[TPU] – Researchers of Tomsk Polytechnic University together with the colleagues from Qatar University, and the Texas A&M University at Qatar have developed a scheme for energy and data transfer to unmanned aerial vehicles (UAVs), providing the efficient use of drones in 5G networks.
The international project Self-Energised UAV-assisted Communications for 5G Wireless Networks is headed by Dr. Dushanta Nalin Jayakody, Professor of the TPU Research Center for Automation and Information Technology. According to Prof. Jayakody, one of the key issues in telecommunications and new generation networks is energy efficiency. The research team considers an option to use drones to provide wireless communications. In particular, they have developed an algorithm to optimize the UAV trajectory profile that provides the energy harvesting and information transfer over long distances.
“Due to the limited power supply, the performance and efficiency of the system is affected directly. For this reason, UAV energy management should be optimized to prevent the reducing in flight duration. The conventional energy harvesting mechanisms such as solar, wind energy may lead to significant increases in overall UAV’s weight due to the additionally introduced hardware,” the scientists explain.
The TPU team pushes forward the idea that comes up to unifying the energy management framework by resorting to wireless power transfer (WPT), simultaneous wireless information and power transfer (SWIPT) and self-interference energy harvesting (EH) schemes in cooperative relay communication in full-duplex mode. UAVs are used as a relay to assist and forward information to the mobile users in full-duplex (FD) mode. The radiofrequency EH mechanism provides a contemporary solution to the UAV’s energy constraint problem. The researchers increased energy efficiency and minimized the outage probability of the UAV by optimizing the UAV sensing and transmission power.
“Unmanned Aerial Vehicles have recently been envisaged as an enabling technology of 5G and act as an intermediate relay node to facilitate uninterrupted, high-quality communication between information sources and their destination. Full Duplex communication efficiency utilizes the spectrum resources while enhancing the overall system throughput as compared to half-duplex (HD). We use the FD in the proposed UAV-assisted cooperative communication scheme to improve the overall system performance,” Dr. Nalin Jayakody says.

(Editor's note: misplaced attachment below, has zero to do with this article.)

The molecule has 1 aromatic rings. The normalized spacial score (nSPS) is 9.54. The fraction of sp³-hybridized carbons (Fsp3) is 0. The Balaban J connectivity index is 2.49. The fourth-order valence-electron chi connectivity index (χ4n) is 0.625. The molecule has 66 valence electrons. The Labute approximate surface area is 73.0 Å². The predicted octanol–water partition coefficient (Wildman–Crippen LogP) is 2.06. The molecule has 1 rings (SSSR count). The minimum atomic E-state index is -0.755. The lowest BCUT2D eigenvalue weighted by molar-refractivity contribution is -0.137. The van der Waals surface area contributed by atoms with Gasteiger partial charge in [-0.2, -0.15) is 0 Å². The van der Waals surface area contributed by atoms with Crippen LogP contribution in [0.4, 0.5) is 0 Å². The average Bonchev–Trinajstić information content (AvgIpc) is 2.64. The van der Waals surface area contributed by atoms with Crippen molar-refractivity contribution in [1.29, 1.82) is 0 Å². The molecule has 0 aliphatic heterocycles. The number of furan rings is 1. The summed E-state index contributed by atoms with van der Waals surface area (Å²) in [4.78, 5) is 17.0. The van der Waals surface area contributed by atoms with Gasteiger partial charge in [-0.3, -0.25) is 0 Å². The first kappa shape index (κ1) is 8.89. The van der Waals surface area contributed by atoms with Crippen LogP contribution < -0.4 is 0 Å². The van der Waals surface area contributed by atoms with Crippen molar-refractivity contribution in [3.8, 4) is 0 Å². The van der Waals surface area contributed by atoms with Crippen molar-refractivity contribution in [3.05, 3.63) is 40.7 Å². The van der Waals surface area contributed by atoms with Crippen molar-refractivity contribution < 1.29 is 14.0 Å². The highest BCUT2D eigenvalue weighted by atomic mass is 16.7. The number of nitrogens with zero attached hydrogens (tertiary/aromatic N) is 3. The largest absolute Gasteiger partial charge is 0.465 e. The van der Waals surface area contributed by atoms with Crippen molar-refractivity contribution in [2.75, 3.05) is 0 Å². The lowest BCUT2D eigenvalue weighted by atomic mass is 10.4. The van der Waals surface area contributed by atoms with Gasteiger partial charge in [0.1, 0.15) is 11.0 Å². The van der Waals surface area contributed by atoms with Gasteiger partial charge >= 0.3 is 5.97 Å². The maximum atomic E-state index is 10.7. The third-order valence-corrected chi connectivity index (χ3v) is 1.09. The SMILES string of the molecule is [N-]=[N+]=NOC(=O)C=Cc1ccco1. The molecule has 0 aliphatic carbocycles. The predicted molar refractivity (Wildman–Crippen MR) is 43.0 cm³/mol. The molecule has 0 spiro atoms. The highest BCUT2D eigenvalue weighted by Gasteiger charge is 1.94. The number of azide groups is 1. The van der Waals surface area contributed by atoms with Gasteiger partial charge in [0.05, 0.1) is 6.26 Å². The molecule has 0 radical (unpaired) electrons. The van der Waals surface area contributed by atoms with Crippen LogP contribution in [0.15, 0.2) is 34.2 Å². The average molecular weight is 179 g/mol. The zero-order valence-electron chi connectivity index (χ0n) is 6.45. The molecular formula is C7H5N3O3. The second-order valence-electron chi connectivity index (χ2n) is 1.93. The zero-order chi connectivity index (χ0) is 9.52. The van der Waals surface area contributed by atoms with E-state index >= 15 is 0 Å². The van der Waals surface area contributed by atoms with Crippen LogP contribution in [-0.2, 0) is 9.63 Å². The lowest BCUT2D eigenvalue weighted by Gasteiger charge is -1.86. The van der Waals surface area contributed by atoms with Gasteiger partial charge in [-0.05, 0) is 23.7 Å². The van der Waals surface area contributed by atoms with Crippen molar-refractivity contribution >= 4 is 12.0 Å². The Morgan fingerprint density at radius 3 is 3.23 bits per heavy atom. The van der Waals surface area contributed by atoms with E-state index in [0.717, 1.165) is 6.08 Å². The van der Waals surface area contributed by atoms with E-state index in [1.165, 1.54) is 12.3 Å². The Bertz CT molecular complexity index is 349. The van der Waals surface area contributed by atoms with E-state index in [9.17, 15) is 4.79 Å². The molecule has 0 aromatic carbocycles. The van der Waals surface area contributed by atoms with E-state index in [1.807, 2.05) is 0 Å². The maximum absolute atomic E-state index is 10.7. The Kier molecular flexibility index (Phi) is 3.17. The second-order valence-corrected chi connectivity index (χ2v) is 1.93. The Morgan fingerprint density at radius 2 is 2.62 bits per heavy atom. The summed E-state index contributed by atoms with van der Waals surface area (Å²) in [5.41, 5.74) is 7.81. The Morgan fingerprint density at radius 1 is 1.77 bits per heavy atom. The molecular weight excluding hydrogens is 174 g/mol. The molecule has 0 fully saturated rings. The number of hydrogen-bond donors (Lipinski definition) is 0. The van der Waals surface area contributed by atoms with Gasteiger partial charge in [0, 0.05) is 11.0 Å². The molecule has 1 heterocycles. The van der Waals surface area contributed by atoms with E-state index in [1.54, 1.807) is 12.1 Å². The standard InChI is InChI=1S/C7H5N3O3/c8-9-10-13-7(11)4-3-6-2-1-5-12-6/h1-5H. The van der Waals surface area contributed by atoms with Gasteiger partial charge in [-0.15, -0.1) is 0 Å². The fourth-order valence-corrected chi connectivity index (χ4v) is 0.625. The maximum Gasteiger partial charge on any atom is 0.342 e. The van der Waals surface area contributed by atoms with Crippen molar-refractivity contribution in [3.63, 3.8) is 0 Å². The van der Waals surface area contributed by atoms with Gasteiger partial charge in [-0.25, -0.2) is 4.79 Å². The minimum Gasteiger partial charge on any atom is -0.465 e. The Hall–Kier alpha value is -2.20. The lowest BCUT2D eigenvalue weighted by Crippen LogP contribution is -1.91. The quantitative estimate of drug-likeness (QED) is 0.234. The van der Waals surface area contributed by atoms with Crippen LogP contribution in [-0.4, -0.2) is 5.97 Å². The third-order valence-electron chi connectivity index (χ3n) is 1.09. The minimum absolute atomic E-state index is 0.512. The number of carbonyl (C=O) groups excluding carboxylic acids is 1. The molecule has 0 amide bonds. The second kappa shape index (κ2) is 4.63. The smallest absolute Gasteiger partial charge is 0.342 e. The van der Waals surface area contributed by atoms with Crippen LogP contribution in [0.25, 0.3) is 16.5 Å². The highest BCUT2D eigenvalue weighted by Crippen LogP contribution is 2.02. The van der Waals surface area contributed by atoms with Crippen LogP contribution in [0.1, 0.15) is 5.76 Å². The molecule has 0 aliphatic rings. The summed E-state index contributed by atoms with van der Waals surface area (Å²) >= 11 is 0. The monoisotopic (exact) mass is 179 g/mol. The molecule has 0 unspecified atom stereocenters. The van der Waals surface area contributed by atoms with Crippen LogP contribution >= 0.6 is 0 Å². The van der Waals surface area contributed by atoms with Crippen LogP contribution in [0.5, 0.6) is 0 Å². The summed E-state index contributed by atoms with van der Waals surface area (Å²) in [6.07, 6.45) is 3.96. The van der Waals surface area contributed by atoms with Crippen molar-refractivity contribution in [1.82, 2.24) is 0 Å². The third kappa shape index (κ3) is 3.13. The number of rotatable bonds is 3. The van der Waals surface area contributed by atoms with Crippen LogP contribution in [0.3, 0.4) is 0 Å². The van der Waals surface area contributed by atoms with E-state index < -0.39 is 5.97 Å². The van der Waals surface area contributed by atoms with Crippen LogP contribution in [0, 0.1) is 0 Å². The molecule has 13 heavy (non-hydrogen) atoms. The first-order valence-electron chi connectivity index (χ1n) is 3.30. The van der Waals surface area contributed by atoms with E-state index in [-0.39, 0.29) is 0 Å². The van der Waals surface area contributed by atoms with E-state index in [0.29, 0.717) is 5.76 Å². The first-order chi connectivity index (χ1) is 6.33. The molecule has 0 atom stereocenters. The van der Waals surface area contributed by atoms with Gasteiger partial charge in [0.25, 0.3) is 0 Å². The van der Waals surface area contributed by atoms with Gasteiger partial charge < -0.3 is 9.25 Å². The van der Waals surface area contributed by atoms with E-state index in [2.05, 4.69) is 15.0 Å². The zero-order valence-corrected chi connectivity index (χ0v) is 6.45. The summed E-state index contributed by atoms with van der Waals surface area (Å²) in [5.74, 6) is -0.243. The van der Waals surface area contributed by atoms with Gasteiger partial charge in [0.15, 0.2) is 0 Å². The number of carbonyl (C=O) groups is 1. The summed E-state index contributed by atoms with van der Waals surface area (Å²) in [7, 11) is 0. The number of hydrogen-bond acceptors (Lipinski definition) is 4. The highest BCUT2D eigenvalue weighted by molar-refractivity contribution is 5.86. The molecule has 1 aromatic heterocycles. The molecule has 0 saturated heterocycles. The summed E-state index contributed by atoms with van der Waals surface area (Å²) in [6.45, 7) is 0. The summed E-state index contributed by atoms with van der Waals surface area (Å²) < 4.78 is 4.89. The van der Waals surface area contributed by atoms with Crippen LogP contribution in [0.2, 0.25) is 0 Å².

Tarindu Perera, a member of the project team and research engineer of the TPU Division for Information Technology, adds that the cooperative communication between two remote movable nodes is a new promising area enabled by the Internet of Things. UAVs and aerial base stations (ABSs) have recently received a lot of attention of engineers and researchers due to the high data rate demands of mobile users. ABSs are highly useful for serving flash crowds, where a large group of people demands high data rates.
“Furthermore, low cost, deployment flexibility and high mobility are the advantages UAVs offer over terrestrial wireless communication infrastructure. These advantages encourage deployment of UAVs in wireless communication to provide reliable support for practical applications, such as disaster management, public safety, rescue and military operations etc.,” the young scientist highlights.
The research project was supported by the SPARC Foundation, the Ministry of Human Resources, India, the Qatar National Research Foundation, and the TPU Competitiveness Enhancement Program.